Interestingly, new listings volumes through December 2020 trended an average 40.4% higher than the previous five-year average, suggesting the spring selling season of 2020 was ‘pushed back’ into the final months of the year. 2021 is also presented in Figure 2, which shows more volatility in listings volumes through shorter lockdowns, with volumes continually recovering as restrictions ease. New listings through 2021 are also more elevated than the previous five-year average, which may in part be the result of postponed selling decisions through lockdowns coming onto the market as COVID-19 cases were more contained.
A similar trend can be seen in Melbourne across sales activity, which has also been subdued through extended lockdowns, but recovers strongly afterward. This is because the relative stability of the economy and housing market through COVID has meant that housing purchasing decisions were more likely to have just been postponed through lockdowns, rather than abandoned altogether. Another interesting feature of sales volumes through the COVID period is that the easing of restrictions has defied seasonal trends. Suppressed sales activity through lockdowns actually led to an increase in sales across Melbourne in December of 2020 and July 2021, a time when seasonally, sales volumes would usually be far more subdued.
Across Greater Melbourne, the ACT, and NSW, similar declines in transaction activity are already very apparent. In Sydney for example, new listings added to the market have been trending down since the announcement of city-wide restrictions in late June (Figure 4). Sales volumes across Sydney fell -7.4% in June and -2.7% over the month of July.
Despite the current slowdown in transaction activity, previous lockdown conditions have seen a robust recovery in sales volumes and vendor activity. There are tailwinds in place for housing market demand to suggest this may happen again; household savings rates remain elevated, new average mortgage rates continue to reach new record lows, and many government fiscal stimulus and broader institutional responses have been resurrected amid renewed lockdowns. This could see elevated transaction activity through the summer of 2021/2022 should restrictions be eased by then.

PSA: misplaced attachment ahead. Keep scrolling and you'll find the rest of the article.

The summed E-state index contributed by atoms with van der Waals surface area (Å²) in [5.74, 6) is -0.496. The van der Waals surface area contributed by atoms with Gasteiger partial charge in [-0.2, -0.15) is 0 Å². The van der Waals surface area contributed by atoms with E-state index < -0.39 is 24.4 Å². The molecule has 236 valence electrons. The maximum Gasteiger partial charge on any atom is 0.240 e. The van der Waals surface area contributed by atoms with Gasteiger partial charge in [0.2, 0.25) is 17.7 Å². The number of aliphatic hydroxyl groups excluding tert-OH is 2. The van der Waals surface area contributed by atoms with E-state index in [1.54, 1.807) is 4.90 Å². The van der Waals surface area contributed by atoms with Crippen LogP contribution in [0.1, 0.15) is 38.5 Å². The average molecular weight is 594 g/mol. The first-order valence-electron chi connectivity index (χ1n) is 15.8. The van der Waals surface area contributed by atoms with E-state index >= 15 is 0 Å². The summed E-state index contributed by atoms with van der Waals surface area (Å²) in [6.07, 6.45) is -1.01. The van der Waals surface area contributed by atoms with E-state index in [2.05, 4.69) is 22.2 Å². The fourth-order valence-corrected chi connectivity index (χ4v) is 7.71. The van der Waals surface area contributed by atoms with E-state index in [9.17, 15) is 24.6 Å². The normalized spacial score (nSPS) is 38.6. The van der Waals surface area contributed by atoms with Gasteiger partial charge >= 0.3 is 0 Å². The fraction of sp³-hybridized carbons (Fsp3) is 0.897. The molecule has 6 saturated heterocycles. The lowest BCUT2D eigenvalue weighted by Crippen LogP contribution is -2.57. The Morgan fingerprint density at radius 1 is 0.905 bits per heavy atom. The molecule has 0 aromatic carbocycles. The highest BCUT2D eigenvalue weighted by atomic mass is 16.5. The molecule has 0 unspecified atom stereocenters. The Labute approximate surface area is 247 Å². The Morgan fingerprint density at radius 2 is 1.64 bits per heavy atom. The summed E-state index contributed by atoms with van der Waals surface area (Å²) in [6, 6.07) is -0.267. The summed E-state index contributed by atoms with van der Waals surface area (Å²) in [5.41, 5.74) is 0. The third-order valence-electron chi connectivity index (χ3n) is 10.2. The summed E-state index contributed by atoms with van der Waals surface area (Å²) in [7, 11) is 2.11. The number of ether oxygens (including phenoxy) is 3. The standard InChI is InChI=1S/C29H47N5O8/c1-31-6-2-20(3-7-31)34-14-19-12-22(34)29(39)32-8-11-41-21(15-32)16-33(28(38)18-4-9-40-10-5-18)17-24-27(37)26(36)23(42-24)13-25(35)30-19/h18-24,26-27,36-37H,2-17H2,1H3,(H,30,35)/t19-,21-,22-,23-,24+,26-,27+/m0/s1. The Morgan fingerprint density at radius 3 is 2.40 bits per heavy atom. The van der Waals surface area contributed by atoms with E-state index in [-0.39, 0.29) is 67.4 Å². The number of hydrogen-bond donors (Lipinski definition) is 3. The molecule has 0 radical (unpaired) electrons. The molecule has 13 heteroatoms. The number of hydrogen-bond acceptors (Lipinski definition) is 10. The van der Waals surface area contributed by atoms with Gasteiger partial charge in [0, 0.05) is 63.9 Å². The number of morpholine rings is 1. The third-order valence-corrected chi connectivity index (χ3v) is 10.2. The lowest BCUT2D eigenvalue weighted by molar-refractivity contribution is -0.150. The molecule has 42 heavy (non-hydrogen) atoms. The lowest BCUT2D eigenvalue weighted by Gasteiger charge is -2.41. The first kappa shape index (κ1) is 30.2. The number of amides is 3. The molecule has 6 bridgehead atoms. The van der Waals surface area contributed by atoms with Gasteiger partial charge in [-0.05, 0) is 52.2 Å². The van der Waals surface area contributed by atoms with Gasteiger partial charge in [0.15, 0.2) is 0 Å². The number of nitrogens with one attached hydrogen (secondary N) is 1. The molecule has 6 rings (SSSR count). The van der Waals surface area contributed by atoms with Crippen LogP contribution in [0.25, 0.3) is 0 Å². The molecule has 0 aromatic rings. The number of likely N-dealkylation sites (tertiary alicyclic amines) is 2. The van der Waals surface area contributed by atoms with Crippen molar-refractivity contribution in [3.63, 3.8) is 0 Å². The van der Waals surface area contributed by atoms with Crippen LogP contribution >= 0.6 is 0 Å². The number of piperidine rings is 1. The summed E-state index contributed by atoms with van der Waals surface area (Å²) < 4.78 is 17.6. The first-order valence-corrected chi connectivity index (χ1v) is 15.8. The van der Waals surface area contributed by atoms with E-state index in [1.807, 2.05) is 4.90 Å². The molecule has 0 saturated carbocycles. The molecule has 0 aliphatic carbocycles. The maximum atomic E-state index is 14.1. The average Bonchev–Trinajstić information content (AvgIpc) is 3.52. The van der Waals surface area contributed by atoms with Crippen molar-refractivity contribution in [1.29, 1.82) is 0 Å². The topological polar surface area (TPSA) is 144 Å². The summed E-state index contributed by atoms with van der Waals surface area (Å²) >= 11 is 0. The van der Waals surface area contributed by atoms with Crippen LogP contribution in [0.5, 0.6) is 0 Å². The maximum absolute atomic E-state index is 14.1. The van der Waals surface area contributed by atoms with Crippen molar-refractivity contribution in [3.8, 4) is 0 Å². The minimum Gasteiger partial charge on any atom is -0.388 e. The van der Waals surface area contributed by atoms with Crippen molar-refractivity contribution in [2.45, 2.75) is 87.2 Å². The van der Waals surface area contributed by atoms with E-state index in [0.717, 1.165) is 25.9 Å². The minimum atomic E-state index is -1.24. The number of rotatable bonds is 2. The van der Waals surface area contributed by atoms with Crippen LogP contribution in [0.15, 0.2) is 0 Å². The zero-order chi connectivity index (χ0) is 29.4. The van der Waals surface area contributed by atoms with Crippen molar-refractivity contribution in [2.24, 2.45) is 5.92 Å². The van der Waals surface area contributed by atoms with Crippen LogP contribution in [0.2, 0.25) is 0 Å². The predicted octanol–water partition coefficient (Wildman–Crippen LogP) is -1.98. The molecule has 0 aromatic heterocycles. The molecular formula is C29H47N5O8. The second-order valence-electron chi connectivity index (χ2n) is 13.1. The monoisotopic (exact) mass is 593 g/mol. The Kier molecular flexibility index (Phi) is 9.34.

However, headwinds for the housing market should also be considered. Rising affordability constraints had already seen a downward trend in first home buyer activity since the start of 2021. Some arrangements that supported economic and housing conditions through 2020 lockdowns, such as JobKeeper and HomeBuilder, have not been re-surfaced this year for regions in lockdown, and may dampen the rebound in demand. Another factor to consider is the more uncertain nature of the delta variant, with this more contagious strain of the virus having the potential to make lockdowns more frequent until the vast majority of Australians are vaccinated. This could disrupt income streams, impacting the robustness of housing demand.
A key trend to watch for as lockdowns are lifted is whether a lift in new advertised supply is met with a commensurate lift in buyer activity. With affordability constraints becoming a larger obstacle in the market, as well as the potential for tighter credit conditions further down the track, if buyer activity does not match the lift in listings we could see a gradual rebalancing between sellers and buyers.
The past twelve months have seen demand outweighing advertised supply, creating strong selling conditions and some urgency amongst buyers. If supply and demand become more evenly balanced, this could be another factor dampening the level of value growth later this year.
This article first appeared in Corelogic.